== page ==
In response, a House committee advanced a bill to grant an unlimited number of licenses but restricting those to pharmacists while relaxing applicant financial requirements. This

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Commentary: There is a place for medical marijuana. But do it the right way.

I have been reading the editorials concerning Utah’s medical marijuana initiative for some time now. I have read many opinions supporting the passing of this initiative and I keep thinking someone will come up with an intelligent article about why people should not pass the initiative.

I was glad, recently, to hear Gov. Gary Herbert come out against it as well as the Utah Medical Association and the LDS Church. Now recent editorials have lambasted all three for their opinions, so I have decided I must speak for myself. I do not hold a doctor of medicine degree, nor do I hold any important public office, or speak for a large body of people. I am, however, the grandmother of a child who has used medical marijuana (legally, in another state).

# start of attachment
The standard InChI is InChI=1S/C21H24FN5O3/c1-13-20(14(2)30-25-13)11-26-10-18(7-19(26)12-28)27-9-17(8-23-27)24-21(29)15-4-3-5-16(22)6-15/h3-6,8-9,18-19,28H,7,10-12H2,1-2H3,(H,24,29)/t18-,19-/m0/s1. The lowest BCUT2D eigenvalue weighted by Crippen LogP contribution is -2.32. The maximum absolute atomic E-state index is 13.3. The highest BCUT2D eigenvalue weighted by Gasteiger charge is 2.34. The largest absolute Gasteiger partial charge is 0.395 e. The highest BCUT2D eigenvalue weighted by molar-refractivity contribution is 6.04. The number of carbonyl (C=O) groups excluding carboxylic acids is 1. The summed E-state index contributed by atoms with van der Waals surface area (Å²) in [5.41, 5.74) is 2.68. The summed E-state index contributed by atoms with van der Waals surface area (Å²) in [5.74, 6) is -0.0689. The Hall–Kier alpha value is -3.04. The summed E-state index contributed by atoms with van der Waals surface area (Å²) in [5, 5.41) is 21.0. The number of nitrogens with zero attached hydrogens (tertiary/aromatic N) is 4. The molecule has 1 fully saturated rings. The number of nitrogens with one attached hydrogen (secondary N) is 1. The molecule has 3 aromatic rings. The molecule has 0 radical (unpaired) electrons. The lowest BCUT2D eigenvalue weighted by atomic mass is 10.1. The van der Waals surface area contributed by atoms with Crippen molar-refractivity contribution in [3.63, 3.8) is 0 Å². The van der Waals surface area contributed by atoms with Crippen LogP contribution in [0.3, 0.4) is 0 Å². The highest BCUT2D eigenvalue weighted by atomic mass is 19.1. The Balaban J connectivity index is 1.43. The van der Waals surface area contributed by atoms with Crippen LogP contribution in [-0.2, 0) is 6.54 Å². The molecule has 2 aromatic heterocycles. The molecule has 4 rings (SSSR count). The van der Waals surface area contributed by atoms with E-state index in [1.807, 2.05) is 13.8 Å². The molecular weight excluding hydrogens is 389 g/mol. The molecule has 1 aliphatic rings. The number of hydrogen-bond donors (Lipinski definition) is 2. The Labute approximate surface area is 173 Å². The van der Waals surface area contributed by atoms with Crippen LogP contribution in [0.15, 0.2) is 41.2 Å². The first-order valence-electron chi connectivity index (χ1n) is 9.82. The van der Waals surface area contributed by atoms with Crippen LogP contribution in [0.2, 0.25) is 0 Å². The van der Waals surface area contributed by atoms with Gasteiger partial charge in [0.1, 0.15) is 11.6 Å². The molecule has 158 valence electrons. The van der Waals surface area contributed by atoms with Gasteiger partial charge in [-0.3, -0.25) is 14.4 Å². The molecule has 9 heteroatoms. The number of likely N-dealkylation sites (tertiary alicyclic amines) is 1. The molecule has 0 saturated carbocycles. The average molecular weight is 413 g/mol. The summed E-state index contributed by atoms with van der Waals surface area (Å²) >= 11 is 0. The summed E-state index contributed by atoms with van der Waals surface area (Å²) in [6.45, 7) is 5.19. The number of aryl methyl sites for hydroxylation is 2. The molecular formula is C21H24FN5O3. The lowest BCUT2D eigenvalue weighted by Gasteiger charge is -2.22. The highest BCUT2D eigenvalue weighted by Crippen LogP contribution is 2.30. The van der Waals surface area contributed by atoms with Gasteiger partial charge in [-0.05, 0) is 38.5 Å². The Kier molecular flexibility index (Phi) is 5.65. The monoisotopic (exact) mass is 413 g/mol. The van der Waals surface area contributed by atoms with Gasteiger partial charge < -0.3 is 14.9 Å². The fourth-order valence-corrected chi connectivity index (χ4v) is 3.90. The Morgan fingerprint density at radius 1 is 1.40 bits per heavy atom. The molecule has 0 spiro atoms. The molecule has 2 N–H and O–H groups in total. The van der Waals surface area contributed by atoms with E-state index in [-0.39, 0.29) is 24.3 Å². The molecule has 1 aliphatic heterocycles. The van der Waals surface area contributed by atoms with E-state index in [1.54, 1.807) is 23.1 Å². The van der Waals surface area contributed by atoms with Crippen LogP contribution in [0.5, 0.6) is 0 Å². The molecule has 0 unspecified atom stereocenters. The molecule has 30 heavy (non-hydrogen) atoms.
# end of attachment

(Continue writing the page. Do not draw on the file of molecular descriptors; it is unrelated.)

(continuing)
My grandchild has a rare form of epilepsy called infantile spasms. The seizures look like baby movements and so are often not diagnosed very early. We were lucky to have a quick diagnosis. Because the seizures interfere with a baby’s regular development, 100 percent control of seizures is needed. We were desperate for a way to quickly reach 100 percent control so that development was not delayed. We tried all the regular medical interventions. No parent should have to watch as their child suffers from seizures that rob their child of normal development, knowing if they can just stop them in time, they may develop normally.